EU chief negotiator Brexit voiced his concerns at a meeting of EU legislators, a person familiar with the situation told Reuters.
Michel Barnier reiterated that Prime Minister Theresa May must make compromises to reach an agreement between the EU and the UK.
On Wednesday, he tweeted that he "works for an orderly Brexit and a new partnership that respects the sovereignty of Britain, as well as the founding principles of the EU, such as the integrity of the single market.
A diplomat involved in Brexit talks said that confidence that a deal is imminent is beginning to decline.
The extension of the negotiation period under Article 50 may prove inadequate, but could be substantial
He said, "I'm less optimistic now, I'm not so sure anymore."
This happened after a high-ranking official for the President of the European Commission, Jean-Claude Junker, had urged the EU ambassadors from the remaining 27 member states to deal with an abrupt British departure.
According to Reuters, diplomats and officials said the final round of talks was a sign of determination to deal with a "hard Brexit" if Britain refused to bow to EU conditions.
However, there are differing views as to whether this signaled greater urgency or fears of no-deal brexits.
An EU diplomat said, "There is a desire not to rock the boat with too much 'no deal' attitude.
"It's just a calendar problem – if we want to be sure that we're prepared, we have to move on."
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Brexit: Michel Barnier has doubts as to whether a deal can be reached by its deadline in mid-November
8.31 am Update: Tory Brexiteer asks Mai to resign
Nadine Dorries has called Theresa May to resign and accused the Prime Minister of abandoning the people because "she has tied herself to this Checkers deal."
The Brexiter and MP for Mid-Bedfordshire, who appeared on the ITV's Peston program, was asked if she believed Mrs. May should go, to which she responded.
Mrs Dorries added: "I think if we do not, I'll say it in mourning, because I was glad when Theresa May was Prime Minister and I told people many, many months ago, trust her, she'll deliver & # 39 ;.
"Unfortunately, she let me down and she failed other people because she does not deliver, she does not deliver because she got tied up with this checkers deal."
The MEP also repeated the comments of the former Minister and Mark Francois colleagues that the Tory Eurosceptics would refuse to support the May Checkers plan.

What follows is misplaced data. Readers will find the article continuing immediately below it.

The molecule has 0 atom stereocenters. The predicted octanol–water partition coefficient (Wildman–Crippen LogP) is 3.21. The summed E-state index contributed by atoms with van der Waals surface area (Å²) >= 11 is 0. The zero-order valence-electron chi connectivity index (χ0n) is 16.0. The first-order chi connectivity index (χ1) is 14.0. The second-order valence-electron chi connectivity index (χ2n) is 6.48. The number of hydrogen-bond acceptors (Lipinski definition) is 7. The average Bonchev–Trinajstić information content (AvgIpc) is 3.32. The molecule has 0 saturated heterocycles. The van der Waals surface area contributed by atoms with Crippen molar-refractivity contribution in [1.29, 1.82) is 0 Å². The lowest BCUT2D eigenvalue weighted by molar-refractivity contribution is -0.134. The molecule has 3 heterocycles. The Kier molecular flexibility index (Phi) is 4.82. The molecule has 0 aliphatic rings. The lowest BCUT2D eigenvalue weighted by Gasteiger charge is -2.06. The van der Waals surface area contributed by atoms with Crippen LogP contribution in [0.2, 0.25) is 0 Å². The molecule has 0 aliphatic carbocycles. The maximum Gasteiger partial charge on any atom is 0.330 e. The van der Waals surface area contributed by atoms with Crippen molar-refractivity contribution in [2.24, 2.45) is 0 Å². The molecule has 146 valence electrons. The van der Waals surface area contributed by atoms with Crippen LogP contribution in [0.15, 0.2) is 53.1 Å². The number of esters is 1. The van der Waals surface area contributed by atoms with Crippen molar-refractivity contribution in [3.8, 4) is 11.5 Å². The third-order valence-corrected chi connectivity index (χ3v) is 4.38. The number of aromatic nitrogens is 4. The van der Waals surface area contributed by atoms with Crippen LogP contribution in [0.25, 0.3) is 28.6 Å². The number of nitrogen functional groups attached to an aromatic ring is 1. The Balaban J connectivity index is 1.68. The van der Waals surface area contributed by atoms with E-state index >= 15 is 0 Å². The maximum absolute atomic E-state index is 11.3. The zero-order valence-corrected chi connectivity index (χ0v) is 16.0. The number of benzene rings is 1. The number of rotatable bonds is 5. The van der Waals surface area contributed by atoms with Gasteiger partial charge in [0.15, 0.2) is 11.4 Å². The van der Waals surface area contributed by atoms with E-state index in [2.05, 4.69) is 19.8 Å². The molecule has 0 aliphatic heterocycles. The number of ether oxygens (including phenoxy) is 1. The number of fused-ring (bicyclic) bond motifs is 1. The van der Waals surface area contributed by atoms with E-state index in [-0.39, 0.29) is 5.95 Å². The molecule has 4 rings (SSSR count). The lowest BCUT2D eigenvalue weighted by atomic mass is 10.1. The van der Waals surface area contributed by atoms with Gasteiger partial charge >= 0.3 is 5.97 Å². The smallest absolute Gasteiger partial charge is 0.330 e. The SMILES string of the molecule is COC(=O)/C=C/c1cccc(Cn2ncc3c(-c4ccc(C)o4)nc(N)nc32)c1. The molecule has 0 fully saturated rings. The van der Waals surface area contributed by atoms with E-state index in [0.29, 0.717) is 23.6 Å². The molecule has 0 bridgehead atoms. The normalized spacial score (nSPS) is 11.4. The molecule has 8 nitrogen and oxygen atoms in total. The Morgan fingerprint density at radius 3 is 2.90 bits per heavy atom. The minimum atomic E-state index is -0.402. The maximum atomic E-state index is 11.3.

Ms. Dorries added, "The prime minister must climb down and she must support a Canada plus FTA."
Update at 19:02: EU Ambassadors meet for a "closed session" to discuss the implications of the Brexit No deal – Report
The EU ambassadors will hold a rare "closed session" on Wednesday evening to discuss the prospects of the British Parliament rejecting the final divorce settlement.
Discussion topics include possible sub-deals to keep planes, medicines and ports moving.
The talks are reportedly focused on using the legal basis of the Article 50 exit talks to absorb the effects of a no-deal if it turns out that the negotiations are stalling and time is running out before Britain closes the bloc on 29 May March leaves, 2019.
A limited agenda, seen by the Times, reads: "Preparatory work needs to be stepped up in the coming months, both at national and EU level, as there is uncertainty over the outcome of the negotiations and the ratification of a possible agreement."
18.12 Update: Barnier backtracks mid-November deadline for the final Brexit deal
Michel Barnier has reportedly been in doubt as to whether his mid-November goal of agreeing a framework contract and a definitive package with the UK will be respected, raising further doubts as to whether a Brexit agreement will be concluded.
Brexit's EU chief commissioner granted approval to EU lawmakers on Tuesday, Reuters told reporters.
The EU politicians who rejected Theresa May's Checkers' plan last week at a summit in Salzburg insisted on making compromises.
A diplomat involved in Brexit talks said his confidence that a deal was imminent had receded.
"I'm less optimistic now, I'm not so sure anymore."
This happened after a senior official of the European Commission President, Jean-Claude Junker, had informed the ambassadors of the remaining 27 Member States about plans to overthrow the United Kingdom without agreement.